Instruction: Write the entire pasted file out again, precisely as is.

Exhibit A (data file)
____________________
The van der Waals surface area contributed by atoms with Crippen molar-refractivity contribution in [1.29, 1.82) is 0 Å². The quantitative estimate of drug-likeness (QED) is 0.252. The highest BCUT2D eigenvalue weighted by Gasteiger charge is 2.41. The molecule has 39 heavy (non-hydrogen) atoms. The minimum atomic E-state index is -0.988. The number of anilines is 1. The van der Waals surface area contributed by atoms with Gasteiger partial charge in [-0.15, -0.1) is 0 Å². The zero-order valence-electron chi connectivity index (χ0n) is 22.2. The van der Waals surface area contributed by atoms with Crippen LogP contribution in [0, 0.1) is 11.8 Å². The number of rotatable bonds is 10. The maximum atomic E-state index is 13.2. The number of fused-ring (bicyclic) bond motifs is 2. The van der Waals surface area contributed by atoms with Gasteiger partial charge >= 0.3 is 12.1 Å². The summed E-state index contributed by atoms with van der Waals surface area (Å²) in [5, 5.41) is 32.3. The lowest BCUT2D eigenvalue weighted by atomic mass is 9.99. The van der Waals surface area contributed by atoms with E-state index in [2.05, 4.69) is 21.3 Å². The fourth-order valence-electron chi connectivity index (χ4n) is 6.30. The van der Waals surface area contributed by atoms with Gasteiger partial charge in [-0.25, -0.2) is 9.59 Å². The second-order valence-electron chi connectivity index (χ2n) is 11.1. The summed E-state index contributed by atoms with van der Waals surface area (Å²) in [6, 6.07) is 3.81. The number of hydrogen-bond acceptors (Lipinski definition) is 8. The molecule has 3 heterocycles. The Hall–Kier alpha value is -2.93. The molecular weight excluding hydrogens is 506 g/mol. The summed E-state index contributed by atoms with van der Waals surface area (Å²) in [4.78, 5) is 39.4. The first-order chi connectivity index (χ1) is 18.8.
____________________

The van der Waals surface area contributed by atoms with Crippen molar-refractivity contribution in [1.29, 1.82) is 0 Å². The quantitative estimate of drug-likeness (QED) is 0.252. The highest BCUT2D eigenvalue weighted by Gasteiger charge is 2.41. The molecule has 39 heavy (non-hydrogen) atoms. The minimum atomic E-state index is -0.988. The number of anilines is 1. The van der Waals surface area contributed by atoms with Gasteiger partial charge in [-0.15, -0.1) is 0 Å². The zero-order valence-electron chi connectivity index (χ0n) is 22.2. The van der Waals surface area contributed by atoms with Crippen LogP contribution in [0, 0.1) is 11.8 Å². The number of rotatable bonds is 10. The maximum atomic E-state index is 13.2. The number of fused-ring (bicyclic) bond motifs is 2. The van der Waals surface area contributed by atoms with Gasteiger partial charge >= 0.3 is 12.1 Å². The summed E-state index contributed by atoms with van der Waals surface area (Å²) in [5, 5.41) is 32.3. The lowest BCUT2D eigenvalue weighted by atomic mass is 9.99. The van der Waals surface area contributed by atoms with E-state index in [2.05, 4.69) is 21.3 Å². The fourth-order valence-electron chi connectivity index (χ4n) is 6.30. The van der Waals surface area contributed by atoms with Gasteiger partial charge in [-0.25, -0.2) is 9.59 Å². The second-order valence-electron chi connectivity index (χ2n) is 11.1. The summed E-state index contributed by atoms with van der Waals surface area (Å²) in [6, 6.07) is 3.81. The number of hydrogen-bond acceptors (Lipinski definition) is 8. The molecule has 3 heterocycles. The Hall–Kier alpha value is -2.93. The molecular weight excluding hydrogens is 506 g/mol. The summed E-state index contributed by atoms with van der Waals surface area (Å²) in [4.78, 5) is 39.4. The first-order chi connectivity index (χ1) is 18.8.